Python equivalent for C module

Gary Herron gherron at islandtraining.com
Mon Oct 20 19:28:15 CEST 2008


Derek Martin wrote:
> I'd like to know if it's possible to code something in Python which
> would be equivalent to the following C:
>
> [Assume bool is typedef'd to int, and TRUE and FALSE are #defined to 1
> and 0, respectively]
>
> ---- debug.c ----
> #include <stdio.h>
>
> bool DEBUG;
>
> void dprint(char *msg)
> {
> 	if (DEBUG){
> 		printf("DEBUG: %s", msg);
> 	}
> }
>
> ---- end of debug.c ----
>
> The idea being that all modules of the program would "import" this
> code via the header file:
>
> ---- debug.h ----
> extern bool DEBUG;
> void dprint(char *msg);
> ---- end of debug.h ----
>
> I'm specifically trying to avoid having to create a debug object and
> pass it around... All modules should have visibility into the state of
> whether DEBUG is turned on or off, and be able to use dprint().  Can
> Python do this?
>
> I tried creating debug.py as such:
>
> ---- debug.py ----
> DEBUG = True
> def dprint(msg):
>     if DEBUG:
>         print("DEBUG: %s" % msg)
> ---- end ----
>
> Then in the modules that wanted to use it, I did:
>
> from debug import DEBUG, dprint
>   


So don't import it that way.  Instead, do it this way:

  import debug

Then us like this:
  debug.DEBUG = True
and
  debug.dprint(...)

Lots of other possibilities exist -- but this solves your specific first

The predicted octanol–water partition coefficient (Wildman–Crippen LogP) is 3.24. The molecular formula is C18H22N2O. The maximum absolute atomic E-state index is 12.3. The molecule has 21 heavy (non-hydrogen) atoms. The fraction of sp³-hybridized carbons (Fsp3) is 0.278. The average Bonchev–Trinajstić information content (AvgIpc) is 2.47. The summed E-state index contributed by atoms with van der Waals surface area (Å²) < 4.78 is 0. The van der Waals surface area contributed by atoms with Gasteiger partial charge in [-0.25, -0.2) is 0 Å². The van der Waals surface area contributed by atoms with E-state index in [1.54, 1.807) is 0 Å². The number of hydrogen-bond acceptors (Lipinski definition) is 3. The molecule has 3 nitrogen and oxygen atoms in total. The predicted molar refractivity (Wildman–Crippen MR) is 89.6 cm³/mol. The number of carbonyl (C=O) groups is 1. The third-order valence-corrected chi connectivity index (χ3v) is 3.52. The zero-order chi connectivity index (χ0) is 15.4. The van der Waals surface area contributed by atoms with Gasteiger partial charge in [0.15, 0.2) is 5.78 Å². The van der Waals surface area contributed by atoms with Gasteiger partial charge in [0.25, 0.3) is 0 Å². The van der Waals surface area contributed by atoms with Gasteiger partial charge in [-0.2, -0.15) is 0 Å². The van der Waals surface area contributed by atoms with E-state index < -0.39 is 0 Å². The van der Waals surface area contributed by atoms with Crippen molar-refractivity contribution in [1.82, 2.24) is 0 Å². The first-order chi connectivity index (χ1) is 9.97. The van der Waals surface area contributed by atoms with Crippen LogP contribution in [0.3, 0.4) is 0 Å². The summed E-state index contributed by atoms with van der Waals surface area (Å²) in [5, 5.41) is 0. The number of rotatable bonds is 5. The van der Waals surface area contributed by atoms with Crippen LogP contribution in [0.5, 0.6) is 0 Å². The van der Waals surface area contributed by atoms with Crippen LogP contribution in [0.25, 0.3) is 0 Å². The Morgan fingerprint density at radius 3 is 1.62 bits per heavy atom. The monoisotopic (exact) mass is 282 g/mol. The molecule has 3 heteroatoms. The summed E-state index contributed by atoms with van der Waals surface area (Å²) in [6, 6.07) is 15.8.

question.

> But I got some weird behavior.  The imported copy of DEBUG is
> read-only; if you update it, the name DEBUG points to a different
> object which the other modules can't see.  After doing some reading of
> the docs, this behavior is explained and understood (though obviously
> not what I want).  It just occured to me that I might be able to get
> around that by using a setter function in the module itself... I'll
> try this later. 
>
> The other weird behavior was, once I changed the value of DEBUG,
> dprint() started to behave oddly.  No matter what I passed as an
> argument (and no matter what I set the value of DEBUG to be), it
> started printing the exact literal string:
>
> DEBUG: %s
>
> whenever it was called.  It was as if the function couldn't see the
> parameter msg, which was passed via the call.  Most unexpected, and
> definitely undesirable.
>   


I don't believe it -- send your *actual* code, and we'll all have a look.



Gary Herron

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